Greetings and welcome to the Southern Appalachian Creature Feature.
Bats are an incredibly important part of our world – helping control insect populations and pollinating plants. Despite all of this, bats still suffer from an image problem based on ill-conceived notions that they’re aggressive toward people and are rampant transmitters of rabies
However, bat biologists are offering you a chance to have all your questions about bats answered during BatFest 2011, an educational event from 2 to 5:30 p.m. at the North Carolina State Forestry training center in Crossnore, North Carolina.
The afternoon will be filled with presentations and demonstrations about bats from wildlife biologists, including a discussion of the bats of North Carolina, and a live bat show. The event will also have plenty of activities for children, ranging from simple face painting to bat games to bat house construction.
A deeper and wider understanding of the importance of bats is especially important given that the future of many species has been called into question by the arrival and spread of white-nose syndrome, a disease deadly to bats that has decimated populations in parts of the Eastern United States.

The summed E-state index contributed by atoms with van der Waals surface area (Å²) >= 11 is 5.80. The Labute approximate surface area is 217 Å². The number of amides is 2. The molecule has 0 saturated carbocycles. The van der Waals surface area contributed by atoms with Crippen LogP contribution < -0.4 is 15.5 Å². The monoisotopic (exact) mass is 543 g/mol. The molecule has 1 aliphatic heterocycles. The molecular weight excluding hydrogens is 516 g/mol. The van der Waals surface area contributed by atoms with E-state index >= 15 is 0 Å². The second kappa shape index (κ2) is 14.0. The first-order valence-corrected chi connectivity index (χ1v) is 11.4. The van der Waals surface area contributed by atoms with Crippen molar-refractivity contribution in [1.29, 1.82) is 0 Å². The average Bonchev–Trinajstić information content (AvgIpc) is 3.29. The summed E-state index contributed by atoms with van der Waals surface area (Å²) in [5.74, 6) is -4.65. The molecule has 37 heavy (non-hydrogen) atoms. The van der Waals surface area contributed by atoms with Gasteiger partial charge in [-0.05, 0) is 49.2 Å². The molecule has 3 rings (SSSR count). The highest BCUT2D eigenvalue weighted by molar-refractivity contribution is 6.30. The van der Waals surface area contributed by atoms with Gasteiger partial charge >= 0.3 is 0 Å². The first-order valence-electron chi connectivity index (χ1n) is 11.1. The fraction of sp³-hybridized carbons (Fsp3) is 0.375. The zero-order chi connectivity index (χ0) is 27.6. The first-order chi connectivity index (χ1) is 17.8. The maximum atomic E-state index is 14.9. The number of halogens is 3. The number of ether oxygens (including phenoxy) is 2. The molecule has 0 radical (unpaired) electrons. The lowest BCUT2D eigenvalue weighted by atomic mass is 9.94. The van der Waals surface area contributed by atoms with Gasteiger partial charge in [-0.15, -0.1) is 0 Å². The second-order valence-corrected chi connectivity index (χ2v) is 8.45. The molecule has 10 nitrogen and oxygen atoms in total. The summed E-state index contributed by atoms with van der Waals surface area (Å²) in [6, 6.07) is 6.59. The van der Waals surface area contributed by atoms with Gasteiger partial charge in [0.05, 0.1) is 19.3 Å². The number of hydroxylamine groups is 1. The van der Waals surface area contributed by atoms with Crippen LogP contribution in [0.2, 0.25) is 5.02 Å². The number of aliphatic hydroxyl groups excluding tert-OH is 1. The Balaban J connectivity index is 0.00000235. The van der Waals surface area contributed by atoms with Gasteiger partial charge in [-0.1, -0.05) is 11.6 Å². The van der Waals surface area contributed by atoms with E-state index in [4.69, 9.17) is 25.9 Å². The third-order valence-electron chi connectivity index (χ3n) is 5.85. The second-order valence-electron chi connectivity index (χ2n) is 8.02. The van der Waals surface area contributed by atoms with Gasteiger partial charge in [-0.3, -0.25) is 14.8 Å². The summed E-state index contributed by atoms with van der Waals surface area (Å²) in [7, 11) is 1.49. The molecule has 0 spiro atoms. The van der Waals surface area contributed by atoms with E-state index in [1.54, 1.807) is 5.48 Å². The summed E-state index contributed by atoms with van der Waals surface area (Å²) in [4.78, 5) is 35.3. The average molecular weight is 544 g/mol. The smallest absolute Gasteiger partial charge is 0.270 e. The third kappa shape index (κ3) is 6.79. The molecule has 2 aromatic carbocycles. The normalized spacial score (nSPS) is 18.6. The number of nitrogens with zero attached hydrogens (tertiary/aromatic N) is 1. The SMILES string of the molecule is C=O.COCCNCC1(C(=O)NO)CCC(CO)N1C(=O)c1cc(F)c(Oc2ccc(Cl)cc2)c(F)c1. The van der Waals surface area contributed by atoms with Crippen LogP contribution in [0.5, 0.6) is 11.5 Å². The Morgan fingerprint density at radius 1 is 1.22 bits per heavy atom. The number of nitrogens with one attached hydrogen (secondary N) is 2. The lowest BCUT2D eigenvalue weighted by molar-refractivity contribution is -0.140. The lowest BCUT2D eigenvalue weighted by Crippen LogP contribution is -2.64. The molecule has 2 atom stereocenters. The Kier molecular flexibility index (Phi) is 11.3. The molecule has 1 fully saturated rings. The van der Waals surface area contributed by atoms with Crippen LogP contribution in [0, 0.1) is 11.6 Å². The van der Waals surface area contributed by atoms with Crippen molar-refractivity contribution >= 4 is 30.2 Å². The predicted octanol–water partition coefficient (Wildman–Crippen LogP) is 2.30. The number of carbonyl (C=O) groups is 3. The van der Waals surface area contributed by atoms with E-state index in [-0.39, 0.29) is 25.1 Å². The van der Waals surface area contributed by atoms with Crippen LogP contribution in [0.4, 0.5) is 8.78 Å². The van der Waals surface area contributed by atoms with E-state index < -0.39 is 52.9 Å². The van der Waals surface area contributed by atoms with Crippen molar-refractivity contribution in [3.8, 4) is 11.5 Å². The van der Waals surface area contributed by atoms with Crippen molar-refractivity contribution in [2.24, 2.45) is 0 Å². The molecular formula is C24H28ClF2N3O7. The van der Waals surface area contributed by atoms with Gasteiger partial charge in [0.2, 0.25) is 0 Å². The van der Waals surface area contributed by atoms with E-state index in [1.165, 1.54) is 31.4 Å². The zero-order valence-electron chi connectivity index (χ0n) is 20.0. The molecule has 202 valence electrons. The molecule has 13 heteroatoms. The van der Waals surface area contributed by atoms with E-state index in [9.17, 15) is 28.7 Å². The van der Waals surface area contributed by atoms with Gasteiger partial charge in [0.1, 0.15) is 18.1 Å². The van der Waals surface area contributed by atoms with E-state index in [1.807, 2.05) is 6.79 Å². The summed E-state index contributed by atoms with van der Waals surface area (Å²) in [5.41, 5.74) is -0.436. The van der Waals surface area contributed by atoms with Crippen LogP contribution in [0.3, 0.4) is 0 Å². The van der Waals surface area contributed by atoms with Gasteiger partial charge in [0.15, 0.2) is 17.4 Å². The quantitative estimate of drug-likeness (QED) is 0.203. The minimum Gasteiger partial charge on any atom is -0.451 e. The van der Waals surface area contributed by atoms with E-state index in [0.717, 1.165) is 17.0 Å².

BatFest kicks off the 2011 Bat Blitz, an event that brings wildlife biologists from across the Eastern United States to Avery County, North Carolina for three days of intensive field work capturing and collecting data from the area’s bats.
For WNCW and the U.S. Fish & Wildlife Service, this is Gary Peeples
- Asheville Ecological Services Field Office
- North Carolina
- Southern Appalachian Creature Feature
- White Nose Syndrome
The mission of the U.S. Fish and Wildlife Service is working with others to conserve, protect, and enhance fish, wildlife, plants, and their habitats for the continuing benefit of the American people. For more information on our work and the people who can make it happen, visit fws.gov. Connect with the Service on Facebook, follow our tweets, watch the YouTube Channel and download photos from Flickr.